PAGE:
Read previous years’ By the Numbers: 2016, 2015, 2014, 2013



The number of new posts this year. Definitely a low, but some classics remain popular. The top 10:

  1. Personal academic websites for faculty & grad students: the why, what, and how
  2. How did we learn that birds migrate (and not to the moon)? A stab in the dark
  3. Beware the academic hipster (or, use what works for you) UPDATED
  4. Volunteer field techs are bad for wildlife ecology: the response
  5. How much to charge for independent consulting work
  6. The advantages of Google Scholar for early-career academics
  7. How to apply for a field job
  8. Amusing bird names: The Fluffy-backed Tit-babbler
  9. Another year of male-dominated NSERC prizes
  10. On the loss of a friend


31,000 (±)

The number of visitors to The Lab and Field. Thanks, all!



The number of countries/autonomous regions from which those visitors came. I can’t query these for individual posts, but I often wonder how many of them landed on pages about being an LGBTQ+ scientist.



Countries where there are legal impediments to being out, including but not limited to jail time and execution. And something I’ve spent a fair bit of time thinking about in the last year, for various reasons.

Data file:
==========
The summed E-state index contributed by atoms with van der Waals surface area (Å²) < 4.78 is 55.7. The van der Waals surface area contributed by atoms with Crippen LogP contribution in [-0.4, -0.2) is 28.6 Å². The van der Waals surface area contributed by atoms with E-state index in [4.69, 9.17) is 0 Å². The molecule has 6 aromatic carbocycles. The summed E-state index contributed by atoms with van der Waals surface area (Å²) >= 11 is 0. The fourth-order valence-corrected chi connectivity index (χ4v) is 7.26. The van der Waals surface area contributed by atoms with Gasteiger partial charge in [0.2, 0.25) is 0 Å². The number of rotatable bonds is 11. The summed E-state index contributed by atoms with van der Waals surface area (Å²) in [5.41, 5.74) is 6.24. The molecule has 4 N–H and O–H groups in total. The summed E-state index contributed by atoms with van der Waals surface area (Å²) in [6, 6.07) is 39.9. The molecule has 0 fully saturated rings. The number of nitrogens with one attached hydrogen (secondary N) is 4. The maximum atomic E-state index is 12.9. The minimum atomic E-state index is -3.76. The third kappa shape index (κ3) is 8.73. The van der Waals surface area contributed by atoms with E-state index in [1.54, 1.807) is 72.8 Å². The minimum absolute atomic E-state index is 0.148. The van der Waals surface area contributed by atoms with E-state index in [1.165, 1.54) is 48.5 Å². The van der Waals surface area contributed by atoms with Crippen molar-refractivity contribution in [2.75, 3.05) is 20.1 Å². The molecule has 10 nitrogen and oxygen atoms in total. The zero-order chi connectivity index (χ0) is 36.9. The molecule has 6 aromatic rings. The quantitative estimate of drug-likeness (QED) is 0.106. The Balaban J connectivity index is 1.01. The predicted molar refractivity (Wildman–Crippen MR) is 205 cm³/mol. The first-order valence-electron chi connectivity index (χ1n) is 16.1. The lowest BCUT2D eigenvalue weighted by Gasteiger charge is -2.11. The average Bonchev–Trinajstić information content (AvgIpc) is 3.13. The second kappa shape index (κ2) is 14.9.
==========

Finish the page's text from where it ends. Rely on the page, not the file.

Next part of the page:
Days spent in the field this year. Not brilliant by my estimation, but plans are afoot for some more field work in 2018. (Including in a couple of days, hence the slightly earlier posting than usual)



New papers this year, again driven by some fantastic co-authors, and research students. High fives to everyone!



The rank of the Altmetric score of our paper on plastic accumulation on the remote Henderson Island among all papers in 2017. We knew this would be a big one, but had no idea we’d spent a week doing nothing but media from two sides of the globe.



The paper’s Altmetric score (which has increased since the list came out)


1 in 61 trillion

The odds that the thylacine, or Tasmanian tiger, still persists, as calculated in one of my favourite papers from 2017.



The number of papers on which I was first author. A sign of career progression, or of heavy investment in future work? Time will tell. Also, transitioning to a new job took a little bit of time. There is one book chapter, though, which started as a blog post!



The number of amazing coauthors I worked with in publishing those 2017 papers <waves!>



My Gender Gap. A marked improvement on 0.48 last year, and 0.29 in 2015, but lower than the 0.96 I had in 2014. My coauthors were 25 female and 29 male this year.



Countries / autonomous regions visited in 2017 (not counting airport stopovers): Australia, South Africa, France, Faroe Islands


ca. 50,000

Number of bird encounter records that I databased as my last big job at the RSPB. These are from ringing and resights on Gough dating back to 1955, and was the major source of my #OtherPeoplesData frustrations. I really hope something good comes out of this work, because it’s one of the accomplishments from my time there of which I’m proudest.



The number of emails sent in 2017, a 15% drop over last year. The battle continues!


>1 million

The number of avian specimens at The Natural History Museum, where I now work. A treasure trove of science, history, and the natural world.


Here’s to the successes, and struggles, of 2017, and best wishes for a safe, positive, and productive 2018!